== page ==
logo

Remember That Pose? Yoga, Memory, and Cognition

Sometimes mental illness can seem to get in the way of living life to the fullest.  People with mental health problems may face challenges – at work, school, in relationships with family, and other important areas of life.  In my interactions with people with mental illness I’ve noticed that many of the difficulties people encounter are related to trouble with memory and thinking; for example, missing appointments because they forget them.  Curious about how yoga could help with this, I looked at the latest research to learn more.
One way we can understand the effect of mental health on thinking is the cognitive resources theory. Humans have a limited amount of cognitive resources – that is, energy and willpower used for thinking, making decisions, and remembering – at any given time.  Dealing with mental health challenges uses up these resources and leaves fewer of them for other tasks like remembering schedule details or making a meal (Cohen, McGovern, Dinzeo, & Covington, 2014).
Research by Lin et al (2015) found that women with a serious mental illness who did yoga 3 times a week over 12 weeks saw improvements in their memory.  This study compared the yoga group to both an aerobic exercise group and a control group that didn’t do either. The findings showed that yoga was even more effective than aerobic exercise for memory and focus (but don’t give up on cardio – the aerobic exercise group gained other benefits).  In older adults without mental illness, doing yoga regularly was more effective than basic strengthening and stretching exercises for improving working memory, mental efficiency, and flexibility of thinking (Gothe, Kramer, and McAuley, 2014).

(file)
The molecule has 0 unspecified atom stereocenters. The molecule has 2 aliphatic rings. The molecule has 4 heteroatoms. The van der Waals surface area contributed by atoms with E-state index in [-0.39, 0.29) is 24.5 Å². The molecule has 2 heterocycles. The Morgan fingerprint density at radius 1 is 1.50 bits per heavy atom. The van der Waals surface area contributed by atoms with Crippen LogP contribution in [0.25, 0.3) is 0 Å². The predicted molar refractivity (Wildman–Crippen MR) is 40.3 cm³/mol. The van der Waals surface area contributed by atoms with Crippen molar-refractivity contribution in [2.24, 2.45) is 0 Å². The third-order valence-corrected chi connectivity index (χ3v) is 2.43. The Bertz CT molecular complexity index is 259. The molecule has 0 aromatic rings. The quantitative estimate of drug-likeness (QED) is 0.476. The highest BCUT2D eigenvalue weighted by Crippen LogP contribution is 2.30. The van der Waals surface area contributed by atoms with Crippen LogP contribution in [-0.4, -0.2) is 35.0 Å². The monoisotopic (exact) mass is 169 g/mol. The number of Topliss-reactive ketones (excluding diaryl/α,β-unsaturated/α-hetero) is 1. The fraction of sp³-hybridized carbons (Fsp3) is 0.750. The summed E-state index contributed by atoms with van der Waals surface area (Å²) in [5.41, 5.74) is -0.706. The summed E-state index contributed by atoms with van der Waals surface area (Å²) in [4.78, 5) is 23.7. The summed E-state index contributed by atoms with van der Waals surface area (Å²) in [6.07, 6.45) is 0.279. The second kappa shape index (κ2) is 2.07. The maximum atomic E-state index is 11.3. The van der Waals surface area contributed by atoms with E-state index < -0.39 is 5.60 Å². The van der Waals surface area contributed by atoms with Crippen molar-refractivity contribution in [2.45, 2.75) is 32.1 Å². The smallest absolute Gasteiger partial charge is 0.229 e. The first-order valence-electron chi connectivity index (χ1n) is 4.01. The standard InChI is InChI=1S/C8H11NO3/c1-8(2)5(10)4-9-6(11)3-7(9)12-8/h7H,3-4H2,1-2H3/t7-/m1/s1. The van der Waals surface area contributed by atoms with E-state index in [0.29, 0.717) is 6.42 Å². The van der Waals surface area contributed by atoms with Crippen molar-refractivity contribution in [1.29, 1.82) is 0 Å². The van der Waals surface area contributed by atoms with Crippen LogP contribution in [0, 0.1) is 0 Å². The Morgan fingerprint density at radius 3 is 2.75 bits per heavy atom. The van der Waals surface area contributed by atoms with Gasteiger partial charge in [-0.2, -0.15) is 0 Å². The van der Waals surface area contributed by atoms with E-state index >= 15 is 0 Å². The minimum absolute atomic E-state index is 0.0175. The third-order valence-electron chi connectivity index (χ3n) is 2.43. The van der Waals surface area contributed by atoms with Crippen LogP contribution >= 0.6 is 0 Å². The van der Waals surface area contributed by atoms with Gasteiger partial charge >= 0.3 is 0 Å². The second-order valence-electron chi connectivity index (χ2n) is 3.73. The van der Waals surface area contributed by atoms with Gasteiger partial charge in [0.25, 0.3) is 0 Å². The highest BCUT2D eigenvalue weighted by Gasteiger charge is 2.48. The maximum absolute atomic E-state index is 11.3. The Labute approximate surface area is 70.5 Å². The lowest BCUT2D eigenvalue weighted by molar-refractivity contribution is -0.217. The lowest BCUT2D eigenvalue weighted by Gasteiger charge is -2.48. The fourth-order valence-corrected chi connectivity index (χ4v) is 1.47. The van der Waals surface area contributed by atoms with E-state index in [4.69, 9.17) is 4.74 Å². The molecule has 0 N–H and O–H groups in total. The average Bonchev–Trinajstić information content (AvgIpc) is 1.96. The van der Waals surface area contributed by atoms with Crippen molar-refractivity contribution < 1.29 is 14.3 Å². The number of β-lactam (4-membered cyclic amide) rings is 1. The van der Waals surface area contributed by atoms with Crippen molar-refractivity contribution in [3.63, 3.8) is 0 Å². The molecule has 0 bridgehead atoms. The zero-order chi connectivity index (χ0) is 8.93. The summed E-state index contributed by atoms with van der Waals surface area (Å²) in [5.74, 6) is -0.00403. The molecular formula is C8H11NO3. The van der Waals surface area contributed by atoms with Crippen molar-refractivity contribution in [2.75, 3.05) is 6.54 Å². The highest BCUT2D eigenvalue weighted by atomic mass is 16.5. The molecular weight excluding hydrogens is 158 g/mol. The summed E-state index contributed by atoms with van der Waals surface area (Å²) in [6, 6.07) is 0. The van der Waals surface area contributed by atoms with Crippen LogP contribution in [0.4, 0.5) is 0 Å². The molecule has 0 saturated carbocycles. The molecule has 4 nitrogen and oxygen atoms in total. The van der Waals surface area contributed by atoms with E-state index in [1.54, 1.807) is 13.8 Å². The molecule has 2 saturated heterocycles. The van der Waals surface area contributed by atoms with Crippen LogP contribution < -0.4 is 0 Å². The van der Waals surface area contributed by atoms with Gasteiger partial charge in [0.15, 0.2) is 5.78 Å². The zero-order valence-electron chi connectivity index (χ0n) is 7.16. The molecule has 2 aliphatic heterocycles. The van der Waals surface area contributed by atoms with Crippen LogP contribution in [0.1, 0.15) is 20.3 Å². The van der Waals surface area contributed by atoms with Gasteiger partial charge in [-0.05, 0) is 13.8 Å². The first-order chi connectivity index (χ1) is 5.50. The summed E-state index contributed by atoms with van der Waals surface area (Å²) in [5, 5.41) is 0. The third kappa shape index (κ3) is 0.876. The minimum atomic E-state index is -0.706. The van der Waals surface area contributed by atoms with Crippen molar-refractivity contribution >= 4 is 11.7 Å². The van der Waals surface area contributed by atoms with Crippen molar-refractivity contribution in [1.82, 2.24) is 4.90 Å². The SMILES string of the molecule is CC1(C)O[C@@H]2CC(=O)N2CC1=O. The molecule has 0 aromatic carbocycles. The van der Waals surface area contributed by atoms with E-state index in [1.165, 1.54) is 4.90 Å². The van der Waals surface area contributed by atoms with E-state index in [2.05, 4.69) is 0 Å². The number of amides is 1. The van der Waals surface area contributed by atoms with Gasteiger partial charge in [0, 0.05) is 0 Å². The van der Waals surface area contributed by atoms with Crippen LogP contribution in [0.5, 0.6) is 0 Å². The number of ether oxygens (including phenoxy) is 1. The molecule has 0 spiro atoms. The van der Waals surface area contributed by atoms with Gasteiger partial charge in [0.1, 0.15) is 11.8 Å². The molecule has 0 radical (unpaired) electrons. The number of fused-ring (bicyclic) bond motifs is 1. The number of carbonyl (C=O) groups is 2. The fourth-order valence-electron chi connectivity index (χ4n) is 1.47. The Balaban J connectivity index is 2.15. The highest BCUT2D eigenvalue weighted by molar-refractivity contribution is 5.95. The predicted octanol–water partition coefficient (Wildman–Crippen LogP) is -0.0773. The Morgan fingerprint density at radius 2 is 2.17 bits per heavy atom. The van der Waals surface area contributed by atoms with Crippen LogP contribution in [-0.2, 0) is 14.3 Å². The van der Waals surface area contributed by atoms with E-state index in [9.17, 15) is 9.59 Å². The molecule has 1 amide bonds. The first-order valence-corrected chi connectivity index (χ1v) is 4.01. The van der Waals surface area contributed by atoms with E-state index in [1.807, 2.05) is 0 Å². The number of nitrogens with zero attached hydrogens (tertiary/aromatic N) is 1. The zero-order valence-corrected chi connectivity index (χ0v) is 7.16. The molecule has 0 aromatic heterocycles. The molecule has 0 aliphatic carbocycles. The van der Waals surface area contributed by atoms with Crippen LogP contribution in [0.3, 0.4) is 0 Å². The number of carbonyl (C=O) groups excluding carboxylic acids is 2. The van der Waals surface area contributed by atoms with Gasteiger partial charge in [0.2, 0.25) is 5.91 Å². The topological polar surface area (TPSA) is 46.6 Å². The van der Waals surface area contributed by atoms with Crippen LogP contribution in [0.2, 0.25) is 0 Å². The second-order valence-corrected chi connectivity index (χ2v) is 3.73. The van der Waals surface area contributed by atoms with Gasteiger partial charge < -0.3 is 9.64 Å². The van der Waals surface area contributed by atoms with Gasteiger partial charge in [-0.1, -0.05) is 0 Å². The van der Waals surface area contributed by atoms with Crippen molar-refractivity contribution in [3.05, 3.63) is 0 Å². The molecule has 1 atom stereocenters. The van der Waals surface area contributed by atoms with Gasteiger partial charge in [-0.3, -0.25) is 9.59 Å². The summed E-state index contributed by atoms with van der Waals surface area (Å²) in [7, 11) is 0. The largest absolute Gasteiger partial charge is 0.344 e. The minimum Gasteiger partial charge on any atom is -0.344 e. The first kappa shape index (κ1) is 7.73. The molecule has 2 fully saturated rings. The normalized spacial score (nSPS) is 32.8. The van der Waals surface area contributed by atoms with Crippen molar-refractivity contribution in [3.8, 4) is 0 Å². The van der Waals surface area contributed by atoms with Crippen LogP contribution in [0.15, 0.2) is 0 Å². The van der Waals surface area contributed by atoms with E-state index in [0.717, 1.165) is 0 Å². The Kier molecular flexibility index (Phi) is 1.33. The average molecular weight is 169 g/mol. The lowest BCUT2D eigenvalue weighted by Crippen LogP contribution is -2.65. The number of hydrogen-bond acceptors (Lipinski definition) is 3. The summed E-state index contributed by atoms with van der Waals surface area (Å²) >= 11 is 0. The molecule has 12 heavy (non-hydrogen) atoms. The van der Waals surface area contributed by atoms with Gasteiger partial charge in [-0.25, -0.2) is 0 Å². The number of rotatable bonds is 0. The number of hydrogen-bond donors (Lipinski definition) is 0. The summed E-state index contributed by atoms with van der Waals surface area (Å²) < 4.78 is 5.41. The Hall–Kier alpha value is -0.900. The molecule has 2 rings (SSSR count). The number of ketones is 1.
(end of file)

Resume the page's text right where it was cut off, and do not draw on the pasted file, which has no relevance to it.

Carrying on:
It seems there is something special about yoga and how it benefits the mind.  One of the ways I think yoga supports the brain differently from other activities is the communities built around it. People who engage in more socially-directed community activities, such as going to a book club at the library, attending a sports event, or stopping by Maha to sit on the best couch ever, tend to do better on certain tests of mental ability (based on preliminary analyses of forthcoming research by the Temple University Collaborative).  Therefore, it’s not a stretch to think that when I walk into Maha and see familiar friendly faces who share my passion for yoga, I could be getting a boost to my memory and focus!

Mental Health Spotlight provided by Katie Pizziketti in collaboration with the Temple University Collaborative on Community Inclusion of Individuals with Psychiatric Disabilities. 

The Temple University Collaborative receives funding from the National Institute on Disability, Independent Living, and Rehabilitation Research (NIDILRR grant number #90RT5021-02-00). NIDILRR is a Center within the Administration for Community Living (ACL), Department of Health and Human Services (HHS). This article does not necessarily represent the policy of NIDILRR, ACL, HHS, and you should not assume endorsement by the Federal Government.